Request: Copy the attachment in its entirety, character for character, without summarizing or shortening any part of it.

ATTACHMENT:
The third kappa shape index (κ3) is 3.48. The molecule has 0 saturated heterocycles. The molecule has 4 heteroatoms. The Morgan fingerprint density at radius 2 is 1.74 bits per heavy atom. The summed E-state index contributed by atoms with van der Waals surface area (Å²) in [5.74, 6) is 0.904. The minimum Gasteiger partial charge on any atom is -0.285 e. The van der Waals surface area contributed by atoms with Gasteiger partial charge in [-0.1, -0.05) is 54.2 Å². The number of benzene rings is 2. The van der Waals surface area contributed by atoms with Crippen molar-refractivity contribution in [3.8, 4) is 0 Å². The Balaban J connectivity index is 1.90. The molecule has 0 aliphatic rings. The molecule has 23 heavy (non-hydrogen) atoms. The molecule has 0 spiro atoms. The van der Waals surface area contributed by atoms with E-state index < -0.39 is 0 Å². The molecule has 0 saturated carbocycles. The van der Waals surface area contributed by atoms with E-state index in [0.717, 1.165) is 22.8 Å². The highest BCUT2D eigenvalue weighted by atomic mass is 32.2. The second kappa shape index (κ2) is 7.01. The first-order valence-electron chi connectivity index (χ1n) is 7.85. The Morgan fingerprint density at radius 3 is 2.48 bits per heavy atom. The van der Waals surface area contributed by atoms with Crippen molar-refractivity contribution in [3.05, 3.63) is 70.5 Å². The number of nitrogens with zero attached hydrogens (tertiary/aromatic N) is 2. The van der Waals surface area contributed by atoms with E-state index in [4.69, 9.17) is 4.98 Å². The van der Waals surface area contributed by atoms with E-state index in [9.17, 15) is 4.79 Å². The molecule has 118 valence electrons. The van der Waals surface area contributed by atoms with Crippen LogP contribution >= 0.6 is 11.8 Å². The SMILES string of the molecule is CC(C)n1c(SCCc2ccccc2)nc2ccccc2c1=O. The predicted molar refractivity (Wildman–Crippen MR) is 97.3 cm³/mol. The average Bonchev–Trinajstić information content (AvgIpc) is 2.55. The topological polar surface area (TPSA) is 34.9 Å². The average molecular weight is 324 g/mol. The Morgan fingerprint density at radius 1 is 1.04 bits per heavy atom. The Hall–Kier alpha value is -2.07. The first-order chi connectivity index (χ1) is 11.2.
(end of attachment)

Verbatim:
The third kappa shape index (κ3) is 3.48. The molecule has 0 saturated heterocycles. The molecule has 4 heteroatoms. The Morgan fingerprint density at radius 2 is 1.74 bits per heavy atom. The summed E-state index contributed by atoms with van der Waals surface area (Å²) in [5.74, 6) is 0.904. The minimum Gasteiger partial charge on any atom is -0.285 e. The van der Waals surface area contributed by atoms with Gasteiger partial charge in [-0.1, -0.05) is 54.2 Å². The number of benzene rings is 2. The van der Waals surface area contributed by atoms with Crippen molar-refractivity contribution in [3.8, 4) is 0 Å². The Balaban J connectivity index is 1.90. The molecule has 0 aliphatic rings. The molecule has 23 heavy (non-hydrogen) atoms. The molecule has 0 spiro atoms. The van der Waals surface area contributed by atoms with E-state index < -0.39 is 0 Å². The molecule has 0 saturated carbocycles. The van der Waals surface area contributed by atoms with E-state index in [0.717, 1.165) is 22.8 Å². The highest BCUT2D eigenvalue weighted by atomic mass is 32.2. The second kappa shape index (κ2) is 7.01. The first-order valence-electron chi connectivity index (χ1n) is 7.85. The Morgan fingerprint density at radius 3 is 2.48 bits per heavy atom. The van der Waals surface area contributed by atoms with Crippen molar-refractivity contribution in [3.05, 3.63) is 70.5 Å². The number of nitrogens with zero attached hydrogens (tertiary/aromatic N) is 2. The van der Waals surface area contributed by atoms with E-state index in [4.69, 9.17) is 4.98 Å². The van der Waals surface area contributed by atoms with E-state index in [9.17, 15) is 4.79 Å². The molecule has 118 valence electrons. The van der Waals surface area contributed by atoms with Crippen LogP contribution >= 0.6 is 11.8 Å². The SMILES string of the molecule is CC(C)n1c(SCCc2ccccc2)nc2ccccc2c1=O. The predicted molar refractivity (Wildman–Crippen MR) is 97.3 cm³/mol. The average Bonchev–Trinajstić information content (AvgIpc) is 2.55. The topological polar surface area (TPSA) is 34.9 Å². The average molecular weight is 324 g/mol. The Morgan fingerprint density at radius 1 is 1.04 bits per heavy atom. The Hall–Kier alpha value is -2.07. The first-order chi connectivity index (χ1) is 11.2.